Sarah Chauncey Woolsey (1835 – 1905) was an American children’s author. She wrote under the pseudonym Susan Coolidge and is perhaps best known for her classic story What Katy Did.
I can remember reading Coolidge and the What Katy Did series way before I read Blyton’s Malory Towers. The books are a mixture of Little Women and Anne of Green Gables. They depict the life and trials of young Katy in various stages throughout her life.
Susan Coolidge might not enjoy the same success or notoriety as Louisa May Alcott, but I certainly remember her books well and believe she deserves to be right up there with Blyton, Alcott or Montgomery.
The series consists of the books What Katy Did, What Katy Did at School and What Katy Did Next. Two spin-off novels, Clover and In the High Valley, featured the younger siblings I think people would generally be surprised to hear just how many books she did write. What Katy Did features the Carr family, which Coolidge based on herself, her siblings and her family in general.
In What Katy Did the reader is introduced to the carefree twelve year old Katy. A boisterous tomboy with a zest for life. She has great plans for the future and enjoys every single second of the day, until
one day she has an accident. Katy now finds herself virtually immobile and must learn to direct her inner strength towards her recovery. The years of being unable to walk teach her immeasurable lessons in life.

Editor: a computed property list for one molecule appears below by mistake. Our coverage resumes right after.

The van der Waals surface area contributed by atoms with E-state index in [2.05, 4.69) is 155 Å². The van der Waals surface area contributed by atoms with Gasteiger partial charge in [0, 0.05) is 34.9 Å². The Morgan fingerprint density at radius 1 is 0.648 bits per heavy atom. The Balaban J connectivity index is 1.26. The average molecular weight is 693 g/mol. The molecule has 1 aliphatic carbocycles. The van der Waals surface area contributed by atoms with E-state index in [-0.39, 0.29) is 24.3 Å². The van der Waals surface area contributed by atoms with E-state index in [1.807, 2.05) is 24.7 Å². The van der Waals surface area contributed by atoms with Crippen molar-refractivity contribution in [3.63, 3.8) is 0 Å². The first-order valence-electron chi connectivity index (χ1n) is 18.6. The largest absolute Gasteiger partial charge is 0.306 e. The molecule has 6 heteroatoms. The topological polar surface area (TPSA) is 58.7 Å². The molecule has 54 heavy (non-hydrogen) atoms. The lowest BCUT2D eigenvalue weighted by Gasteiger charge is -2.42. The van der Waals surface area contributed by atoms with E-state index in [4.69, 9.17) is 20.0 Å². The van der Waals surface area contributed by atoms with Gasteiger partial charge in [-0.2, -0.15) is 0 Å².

The swing gave a violent twist, spun half round, and tossed Katy into the air. She clutched the rope,—felt it dragged from her grasp,—then, down,—down—down—she fell. All grew dark, and she knew no more.
Katy has to adjust, but it also gives her a lot of time to reflect upon the important things in life. Things she probably took for granted up to that point. She gets a keener understanding of her younger siblings and her family.
It was droll, and a little pitiful, to see tall Katy with her feeble, unsteady progress, and the active figures of the little sisters following her protectingly. But Katy did not consider it either droll or pitiful; to her it was simply delightful
Coolidge has a way of sweeping you off into the moment. Her words create an imagery much like a film reel. At the same time her writing is warm, friendly, in a way that almost invites you home.
I want to show you the little Carrs, and I don’t know that I could ever have a better chance than one day when five out of the six were perched on top of the ice-house, like chickens on a roost.
Katy reflects upon the Katy before the accident and the Katy after the accident. How she sees herself in a completely different light now. An old head on young shoulders.
‘I haven’t been brave. You can’t think how badly I sometimes have behaved—how cross and ungrateful I am, and how stupid and slow. Every day I see things which ought to be done, and I don’t do them.’
The story of perseverance, of not giving up regardless of how high the obstacle. Learning to understand the importance and place she has in her family. Whether she can walk or not is completely irrelevant to her place in the family.
In her own way Coolidge also calls for integration of the disabled. Acceptance of those who are different. Quite modern thinking for her era.
The story of Katy continues with her life at school and as a young adult. It has always been one of my favourites. I hope you enjoy it just as much.
Download and read What Katy Did, What Katy Did at School, What Katy Did Next, Clover, Eyebright, A Little Country Girl, Nine Little Goslings, A Round Dozen or download and listen to The Barberry Bush, Sixteen, In the High Valley, What Katy Did, What Katy Did at School, What Katy Did Next or Clover all by Susan Coolidge and all for free..
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